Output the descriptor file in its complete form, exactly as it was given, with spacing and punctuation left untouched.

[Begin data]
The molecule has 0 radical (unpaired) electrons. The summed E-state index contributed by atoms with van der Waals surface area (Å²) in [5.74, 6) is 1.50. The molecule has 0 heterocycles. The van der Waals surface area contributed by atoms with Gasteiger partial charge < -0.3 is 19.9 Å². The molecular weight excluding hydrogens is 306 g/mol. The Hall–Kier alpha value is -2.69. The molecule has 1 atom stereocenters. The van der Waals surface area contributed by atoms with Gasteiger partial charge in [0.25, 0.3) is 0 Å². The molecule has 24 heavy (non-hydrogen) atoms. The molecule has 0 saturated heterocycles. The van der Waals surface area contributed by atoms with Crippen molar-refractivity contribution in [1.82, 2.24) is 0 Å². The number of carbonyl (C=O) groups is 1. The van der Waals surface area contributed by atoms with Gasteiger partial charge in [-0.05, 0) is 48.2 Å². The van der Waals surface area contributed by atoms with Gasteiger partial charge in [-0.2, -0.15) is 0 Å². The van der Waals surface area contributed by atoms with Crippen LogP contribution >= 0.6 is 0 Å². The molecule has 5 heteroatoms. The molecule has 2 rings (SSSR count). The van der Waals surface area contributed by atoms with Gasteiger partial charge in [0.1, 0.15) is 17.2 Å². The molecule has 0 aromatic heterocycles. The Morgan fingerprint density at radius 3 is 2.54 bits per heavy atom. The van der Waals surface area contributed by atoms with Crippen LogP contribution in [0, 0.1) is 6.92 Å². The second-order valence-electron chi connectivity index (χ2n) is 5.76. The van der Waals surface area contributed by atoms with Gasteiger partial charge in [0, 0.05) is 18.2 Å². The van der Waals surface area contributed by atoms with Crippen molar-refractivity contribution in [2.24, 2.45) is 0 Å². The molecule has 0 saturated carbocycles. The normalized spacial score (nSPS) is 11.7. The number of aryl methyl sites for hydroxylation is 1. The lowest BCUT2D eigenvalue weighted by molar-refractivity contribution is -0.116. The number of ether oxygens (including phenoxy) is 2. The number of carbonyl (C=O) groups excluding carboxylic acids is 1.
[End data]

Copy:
The molecule has 0 radical (unpaired) electrons. The summed E-state index contributed by atoms with van der Waals surface area (Å²) in [5.74, 6) is 1.50. The molecule has 0 heterocycles. The van der Waals surface area contributed by atoms with Gasteiger partial charge < -0.3 is 19.9 Å². The molecular weight excluding hydrogens is 306 g/mol. The Hall–Kier alpha value is -2.69. The molecule has 1 atom stereocenters. The van der Waals surface area contributed by atoms with Gasteiger partial charge in [0.25, 0.3) is 0 Å². The molecule has 24 heavy (non-hydrogen) atoms. The molecule has 0 saturated heterocycles. The van der Waals surface area contributed by atoms with Crippen molar-refractivity contribution in [1.82, 2.24) is 0 Å². The number of carbonyl (C=O) groups is 1. The van der Waals surface area contributed by atoms with Gasteiger partial charge in [-0.05, 0) is 48.2 Å². The van der Waals surface area contributed by atoms with Gasteiger partial charge in [-0.2, -0.15) is 0 Å². The van der Waals surface area contributed by atoms with Crippen LogP contribution >= 0.6 is 0 Å². The molecule has 5 heteroatoms. The molecule has 2 rings (SSSR count). The van der Waals surface area contributed by atoms with Gasteiger partial charge in [0.1, 0.15) is 17.2 Å². The molecule has 0 aromatic heterocycles. The Morgan fingerprint density at radius 3 is 2.54 bits per heavy atom. The van der Waals surface area contributed by atoms with Crippen LogP contribution in [0, 0.1) is 6.92 Å². The second-order valence-electron chi connectivity index (χ2n) is 5.76. The van der Waals surface area contributed by atoms with Gasteiger partial charge in [0, 0.05) is 18.2 Å². The van der Waals surface area contributed by atoms with Crippen molar-refractivity contribution in [2.24, 2.45) is 0 Å². The molecule has 0 saturated carbocycles. The normalized spacial score (nSPS) is 11.7. The number of aryl methyl sites for hydroxylation is 1. The lowest BCUT2D eigenvalue weighted by molar-refractivity contribution is -0.116. The number of ether oxygens (including phenoxy) is 2. The number of carbonyl (C=O) groups excluding carboxylic acids is 1.